Pittsburgh Public Schools plan for new leader

Lane expected to be named superintendent


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The Pittsburgh Public Schools board plans to hire Deputy Superintendent Linda Lane to replace Superintendent Mark Roosevelt, who is leaving at the end of the year, board President Sherry Hazuda announced Wednesday.

The nine-member body will vote on Monday on a contract.

"I can tell you that it was clear from the beginning that Dr. Lane was the best person for the position," Ms. Hazuda said.

"I'm pledging to the community that I'll give it my very best," said Dr. Lane, 60, of Highland Park. "I know we'll have some tough stuff ahead."

Since October, when Mr. Roosevelt announced that he planned to take the post of president at Antioch College, the board has been faced with deciding whether to promote from within or to conduct a national search.

The board discussed hiring a search firm, but chose not to, Ms. Hazuda said. During the past two months, they kept mum on the details of the selection, never naming potential candidates.

But there was widespread speculation that Dr. Lane, deputy superintendent of instruction, assessment and accountability, would be named to the position. The board did not interview anyone else, said Ms. Hazuda.

At a public hearing last month, several local activists charged that the process had been opaque. "Please keep the public informed every step of the way," said Black Political Empowerment Project Chairman Tim Stevens.

Ms. Hazuda said she was confident that the board had made the right choice, though.

"What would be the point of spending the money to do the search when what we wanted was right here?" Ms. Hazuda said. "We truly worked through every possibility."

Dr. Lane, who joined the district in 2007, is among several administrators here who have been instrumental in developing and executing school improvement initiatives. She is currently the second in command.

The contract that the board plans to vote on Monday offers her the position of superintendent for three years, raising her current salary of about $163,000 to $200,000 the first year, with an option for $15,000 more each year.

Dr. Lane said that if the decision to make her superintendent is finalized, she wants to continue the work Mr. Roosevelt began, including the nascent Empowering Effective Teachers initiative -- which will provide performance-based pay for new teachers and create teacher training academies -- and the Pittsburgh Promise, which works to prepare students for college and gives scholarships to those who meet certain criteria.

"We're just getting started," she said.

Dr. Lane said she also wants to continue to try to close the achievement gap between black and white students.

"I think the groundwork has been made," she said. "And we do want to take it to a different level."

Born in Morgantown, W.Va., Dr. Lane lived in Des Moines, Iowa, for most of her life. Her father was the first black assistant superintendent of the Des Moines Public Schools.

Dr. Lane started teaching elementary school in 1971, briefly in Iowa City, and later in the Des Moines Public Schools. She stayed in Des Moines for about three decades, serving as deputy superintendent of the school system from 2003 through 2006.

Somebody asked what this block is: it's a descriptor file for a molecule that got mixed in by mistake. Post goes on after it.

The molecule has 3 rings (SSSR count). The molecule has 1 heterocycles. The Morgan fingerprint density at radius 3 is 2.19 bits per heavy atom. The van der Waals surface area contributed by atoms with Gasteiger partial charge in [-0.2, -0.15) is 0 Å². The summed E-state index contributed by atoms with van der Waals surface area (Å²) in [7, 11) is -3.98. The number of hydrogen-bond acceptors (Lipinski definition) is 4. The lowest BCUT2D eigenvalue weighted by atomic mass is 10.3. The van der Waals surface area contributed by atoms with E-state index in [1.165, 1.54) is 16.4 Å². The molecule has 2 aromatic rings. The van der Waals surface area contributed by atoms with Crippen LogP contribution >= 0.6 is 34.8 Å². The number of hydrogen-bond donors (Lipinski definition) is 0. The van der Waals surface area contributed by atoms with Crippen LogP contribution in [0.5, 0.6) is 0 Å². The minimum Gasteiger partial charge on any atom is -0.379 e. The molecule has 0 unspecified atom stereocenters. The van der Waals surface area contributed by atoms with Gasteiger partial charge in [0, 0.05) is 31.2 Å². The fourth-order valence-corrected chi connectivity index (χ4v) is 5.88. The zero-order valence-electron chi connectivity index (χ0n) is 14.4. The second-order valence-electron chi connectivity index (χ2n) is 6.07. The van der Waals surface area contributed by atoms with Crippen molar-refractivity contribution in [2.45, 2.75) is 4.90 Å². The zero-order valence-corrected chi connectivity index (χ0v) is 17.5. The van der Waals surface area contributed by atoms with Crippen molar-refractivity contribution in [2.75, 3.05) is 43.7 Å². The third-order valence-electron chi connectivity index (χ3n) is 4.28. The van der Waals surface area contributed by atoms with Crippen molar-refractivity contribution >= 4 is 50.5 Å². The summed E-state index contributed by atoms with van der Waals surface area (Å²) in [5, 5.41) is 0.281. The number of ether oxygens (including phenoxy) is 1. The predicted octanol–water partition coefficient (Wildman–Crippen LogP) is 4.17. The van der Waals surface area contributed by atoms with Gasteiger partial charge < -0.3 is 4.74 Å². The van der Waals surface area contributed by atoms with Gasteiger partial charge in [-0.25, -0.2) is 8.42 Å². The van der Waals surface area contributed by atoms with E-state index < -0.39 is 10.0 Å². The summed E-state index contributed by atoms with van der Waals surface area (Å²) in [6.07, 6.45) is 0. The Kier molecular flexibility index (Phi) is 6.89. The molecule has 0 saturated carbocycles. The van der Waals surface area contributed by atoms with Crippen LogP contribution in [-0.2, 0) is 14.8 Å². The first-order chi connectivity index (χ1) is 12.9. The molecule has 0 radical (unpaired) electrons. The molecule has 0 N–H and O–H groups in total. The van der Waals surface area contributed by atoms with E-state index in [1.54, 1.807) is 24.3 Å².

She completed her doctorate at Drake University while working full-time, writing a dissertation focused on six Des Moines children titled, "Disproportionate Suspension of African-American Male Middle School Students."

When one of the boys she was interviewing had two teeth knocked out playing basketball, she paid $250 out of pocket and solicited donations to cover his dental work, driving him to the office herself, according to the Des Moines Register.

Dr. Lane also attended the Broad Superintendents Academy, a prestigious 10-month training program for aspiring leaders in public school systems. Both she and Mr. Roosevelt graduated from the academy in 2003.

In 2006, Dr. Lane was a finalist for superintendent of schools in Des Moines. She was not chosen for the job.

"I was just hurt to my heart," Dr. Lane told the Des Moines Register in 2007. "It's not often your failures get played out on television. ... It took me a little time to pull myself together. But I did."

Several months later, she was appointed deputy superintendent of the Pittsburgh Public Schools, picked at Mr. Roosevelt's request.

Dr. Lane was one of five candidates a search committee interviewed earlier this year for Iowa's top education post, but when Gov. Chet Culver offered her the job in September -- before Mr. Roosevelt announced his resignation -- she turned it down.

"Given the fact that there are still things I have committed to finishing here and that [Iowa] wanted me to start immediately, I couldn't take the job," she said at the time.

Mr. Roosevelt announced the following month that he planned to leave at the end of the year to become president of Antioch College in Ohio.

Dr. Lane will be charged with continuing his efforts to overhaul teaching and curriculum here, a project still in its early stages.

But while the two share goals, Dr. Lane likely will have a different style, she said.

"I tell people we may look a lot alike, but we are different," she joked, characterizing Mr. Roosevelt as more inclined toward the big picture and herself as more inclined toward logistics.

"I really very much like to dig through data, lay all the elements of a problem or issue on the table, and do some relative analysis of costs and benefits," Dr. Lane said.

She thinks wistfully as her days as a teacher, though.

"The best days are the days you can leave Bellefield," she said, referring to the board of education's location in Oakland, "and actually go touch kids."


Vivian Nereim: vnereim@post-gazette.com or 412-263-1413.


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